Marian Goodman Gallery is pleased to present our first solo exhibition of Daniel Boyd, Dreamland.

One of Australia’s most highly regarded artists and the 2014 winner of the prestigious Bulgari Art Prize, Daniel Boyd has been showing in Australia and internationally since 2005. He has participated in the 56th Venice Biennale (2015), as curated by Okwui Enwezor, and the 20th Biennale of Sydney (2016), and was the subject of a 2022 retrospective at the Art Gallery of New South Wales. His exhibition Rainbow Serpent (Version), a joint project with Gropius Bau, Berlin, and IMA, Institute of Modern Art, Brisbane recently concluded on 16 December 2023.

With his complex and divergent works spanning an array of historical references from landscape and Western-style portraiture to the traditions of Aboriginal and Torres Strait Islander people, Boyd seeks to negotiate the identity of art, history, and cultural survival through his investigations of oppressed and colonial culture. His questioning of what is defined as history blends seamlessly into the confluence of his work, where he brings to the forefront the often overlooked and discarded history of his Aboriginal ancestors. “We have the oldest continuous culture on earth and it's important to celebrate that,” said Boyd.

In the paintings on view, Boyd punctuates the canvas with dots or ‘lenses’ with a mixture of black paint and archival glue. Unlike Aboriginal dot painting, which was traditionally created with sand, or on the body, as a form of storytelling, his mark-making is reflective of the Gestalt theory of perception. The mind interprets an organized whole through a multitude of lenses, a form of gestalt, as a means to perceive the work; additionally, the profusion of dots represents the collective viewpoint. These acts of intervention through a ‘lens’ that both inscribes and erases its subject, are informed as well by the allegory of Plato’s Cave (the metaphorical realm between reality and interpretation), and the search for dark matter, where the unseen and the in-between carry meaning.

Within the subject matter of his work, Boyd brings attention to and reveals his rejection of, Western traditions as canon and conveys his desire to revise the way history is taught. By imprinting dots that ultimately obfuscate the illustrated subject, Boyd creates a connection to “blackness, porosity, and history,” as noted by Asad Raza.

Boyd’s explorations of Western civilization focus on cultural objects, the longing for landscape, and portraits that are both historic and personal. Revisiting and revising the perspective of who is notable- he questions the motivations and desires to elevate specific aesthetic forms, challenging what is defined as archetypal, and examining received hierarchies on beauty and race. In questioning social structures, he addresses who is given representation in the arts. In his paintings, he depicts Apollo Belvedere, a Greek god of harmony, beauty, and perfection, and Elizabeth Taylor, who played the Egyptian queen Cleopatra in the 1963 film of the same name.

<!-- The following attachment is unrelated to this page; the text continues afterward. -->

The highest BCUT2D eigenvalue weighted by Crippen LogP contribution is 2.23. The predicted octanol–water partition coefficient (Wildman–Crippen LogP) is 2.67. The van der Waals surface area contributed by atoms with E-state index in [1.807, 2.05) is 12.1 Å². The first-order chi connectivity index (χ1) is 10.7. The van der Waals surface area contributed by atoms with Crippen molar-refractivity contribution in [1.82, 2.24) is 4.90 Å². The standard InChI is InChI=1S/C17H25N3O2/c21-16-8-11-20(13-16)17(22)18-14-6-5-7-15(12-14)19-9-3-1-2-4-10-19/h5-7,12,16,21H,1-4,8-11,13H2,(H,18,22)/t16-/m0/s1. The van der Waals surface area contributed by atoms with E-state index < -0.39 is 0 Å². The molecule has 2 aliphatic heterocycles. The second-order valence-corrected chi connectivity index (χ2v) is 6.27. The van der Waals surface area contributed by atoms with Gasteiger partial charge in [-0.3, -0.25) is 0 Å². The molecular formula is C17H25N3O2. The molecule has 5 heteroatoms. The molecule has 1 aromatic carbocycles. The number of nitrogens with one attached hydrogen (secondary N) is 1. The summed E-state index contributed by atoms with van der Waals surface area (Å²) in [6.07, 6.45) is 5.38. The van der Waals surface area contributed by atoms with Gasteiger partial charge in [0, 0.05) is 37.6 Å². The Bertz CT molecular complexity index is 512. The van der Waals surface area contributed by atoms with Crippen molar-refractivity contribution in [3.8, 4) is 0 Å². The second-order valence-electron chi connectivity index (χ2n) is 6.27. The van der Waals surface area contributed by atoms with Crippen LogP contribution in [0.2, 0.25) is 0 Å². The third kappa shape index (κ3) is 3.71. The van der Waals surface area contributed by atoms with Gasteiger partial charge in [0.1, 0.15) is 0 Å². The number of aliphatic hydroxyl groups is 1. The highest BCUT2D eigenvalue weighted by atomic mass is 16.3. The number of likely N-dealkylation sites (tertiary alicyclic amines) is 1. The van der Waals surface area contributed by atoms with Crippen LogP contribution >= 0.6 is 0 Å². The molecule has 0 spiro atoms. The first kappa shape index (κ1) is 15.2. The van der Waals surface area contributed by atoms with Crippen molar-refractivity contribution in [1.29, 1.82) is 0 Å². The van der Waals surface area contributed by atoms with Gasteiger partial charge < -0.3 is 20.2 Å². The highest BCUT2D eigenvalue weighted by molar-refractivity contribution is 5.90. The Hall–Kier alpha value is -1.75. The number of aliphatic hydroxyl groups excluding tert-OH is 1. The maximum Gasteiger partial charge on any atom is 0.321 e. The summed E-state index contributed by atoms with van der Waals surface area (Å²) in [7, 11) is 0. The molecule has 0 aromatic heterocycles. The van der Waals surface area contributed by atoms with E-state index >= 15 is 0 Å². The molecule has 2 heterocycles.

First Nation culture is imbued in works that carry both biographical and historical significance for Boyd; in Untitled (GB17), he depicts his maternal grandmother at a mission wedding, which is in part a loving tribute as well as a reminder of the many ways that colonialists controlled indigenous Australians. Similarly, paintings of a sunset near his grandmother’s home, Untitled (Taltihhasfats); or one showing Aboriginal men obscured in the rainforest, Untitled (Ifitfomadfsp), as well as the silhouette of a younger Aboriginal person Untitled (Hboaiaz), offer evidence of the dream of a homeland. A boomerang sits above a horizon line, in Untitled (Aiafnscai), conveying cultural appropriation of the object; Untitled (Iktwmicahft) features a ceremonial figure collected by Matisse, underscoring the assimilation of indigenous history in modernism’s past.

The dot paintings have a textured quality about them, a three-dimensional feel that changes with how and where it is presented with the use of angle and light. The surface of the painting almost feels as if it can be activated. The employing of optical and translucent convex lenses within his work conversely exposes what the viewer cannot see, serving as a reflection of history as dispersed extracts, distorted and revised. Boyd says,

I wanted them to be alive. I wanted a kind of movement in them, and a continuum through activation so that the audience activates them. It allows them to grow and gather association so it's not on the surface, it's a convex. The light catches as you move coming in front of it.

Daniel Boyd was born in 1982 in Cairns. Now a resident of Sydney, Boyd studied art at the Australian National University’s School of Art & Design in Canberra. His heritage spans several tribes including Kudjala, Ghungalu, Wangerriburra, Wakka Wakka, Gubbi Gubbi, Kuku Yalanji, Bundjalung, Yuggera, and ni-Vanuatu.

Past solo exhibitions include Daniel Boyd: Treasure Island, his 2022 exhibition at the Art Gallery of NSW, Roslyn Oxley Gallery, and his first at Mori Gallery; he participated at the Melbourne Arts Festival in 2010. Okwui Enwezor selected Boyd to take part in the Venice Biennale in 2015; in the same year, he was the winner of the inaugural Young Artist Award, as given by the Melbourne Art Foundation Awards for the Visual Arts. Boyd joined seven of his fellow art practitioners in a new artist-in-residence trial on Cockatoo Island, Sydney, in 2009. In 2008, the Queensland Art Gallery’s Gallery of Modern Art included his work in Contemporary Australia: Optimism.